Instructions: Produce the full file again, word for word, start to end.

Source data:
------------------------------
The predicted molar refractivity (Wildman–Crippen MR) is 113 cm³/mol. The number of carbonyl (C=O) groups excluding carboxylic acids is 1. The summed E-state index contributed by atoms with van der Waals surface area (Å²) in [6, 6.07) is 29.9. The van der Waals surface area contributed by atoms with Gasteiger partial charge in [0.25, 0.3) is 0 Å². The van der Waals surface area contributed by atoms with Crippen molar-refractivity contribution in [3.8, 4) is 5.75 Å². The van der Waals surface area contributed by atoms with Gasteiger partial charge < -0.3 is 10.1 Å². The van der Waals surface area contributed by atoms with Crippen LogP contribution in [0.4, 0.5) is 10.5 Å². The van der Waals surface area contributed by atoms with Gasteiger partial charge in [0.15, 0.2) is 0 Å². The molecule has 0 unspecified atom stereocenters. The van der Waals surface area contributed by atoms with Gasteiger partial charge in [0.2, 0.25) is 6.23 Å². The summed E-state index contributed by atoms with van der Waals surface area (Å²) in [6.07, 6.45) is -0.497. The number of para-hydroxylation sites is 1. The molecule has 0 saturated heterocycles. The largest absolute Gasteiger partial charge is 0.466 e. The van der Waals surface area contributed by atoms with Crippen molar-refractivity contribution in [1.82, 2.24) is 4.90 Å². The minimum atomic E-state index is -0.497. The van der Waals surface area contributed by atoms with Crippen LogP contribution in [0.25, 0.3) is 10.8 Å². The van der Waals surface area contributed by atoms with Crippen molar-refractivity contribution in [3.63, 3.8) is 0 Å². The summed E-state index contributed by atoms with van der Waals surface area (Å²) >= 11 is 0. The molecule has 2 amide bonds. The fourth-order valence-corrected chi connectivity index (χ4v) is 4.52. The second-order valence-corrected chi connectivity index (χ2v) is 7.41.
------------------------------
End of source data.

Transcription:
The predicted molar refractivity (Wildman–Crippen MR) is 113 cm³/mol. The number of carbonyl (C=O) groups excluding carboxylic acids is 1. The summed E-state index contributed by atoms with van der Waals surface area (Å²) in [6, 6.07) is 29.9. The van der Waals surface area contributed by atoms with Gasteiger partial charge in [0.25, 0.3) is 0 Å². The van der Waals surface area contributed by atoms with Crippen molar-refractivity contribution in [3.8, 4) is 5.75 Å². The van der Waals surface area contributed by atoms with Gasteiger partial charge < -0.3 is 10.1 Å². The van der Waals surface area contributed by atoms with Crippen LogP contribution in [0.4, 0.5) is 10.5 Å². The van der Waals surface area contributed by atoms with Gasteiger partial charge in [0.15, 0.2) is 0 Å². The molecule has 0 unspecified atom stereocenters. The van der Waals surface area contributed by atoms with Gasteiger partial charge in [0.2, 0.25) is 6.23 Å². The summed E-state index contributed by atoms with van der Waals surface area (Å²) in [6.07, 6.45) is -0.497. The number of para-hydroxylation sites is 1. The molecule has 0 saturated heterocycles. The largest absolute Gasteiger partial charge is 0.466 e. The van der Waals surface area contributed by atoms with Crippen molar-refractivity contribution in [1.82, 2.24) is 4.90 Å². The minimum atomic E-state index is -0.497. The van der Waals surface area contributed by atoms with Crippen LogP contribution in [0.25, 0.3) is 10.8 Å². The van der Waals surface area contributed by atoms with Crippen molar-refractivity contribution in [3.63, 3.8) is 0 Å². The summed E-state index contributed by atoms with van der Waals surface area (Å²) >= 11 is 0. The molecule has 2 amide bonds. The fourth-order valence-corrected chi connectivity index (χ4v) is 4.52. The second-order valence-corrected chi connectivity index (χ2v) is 7.41.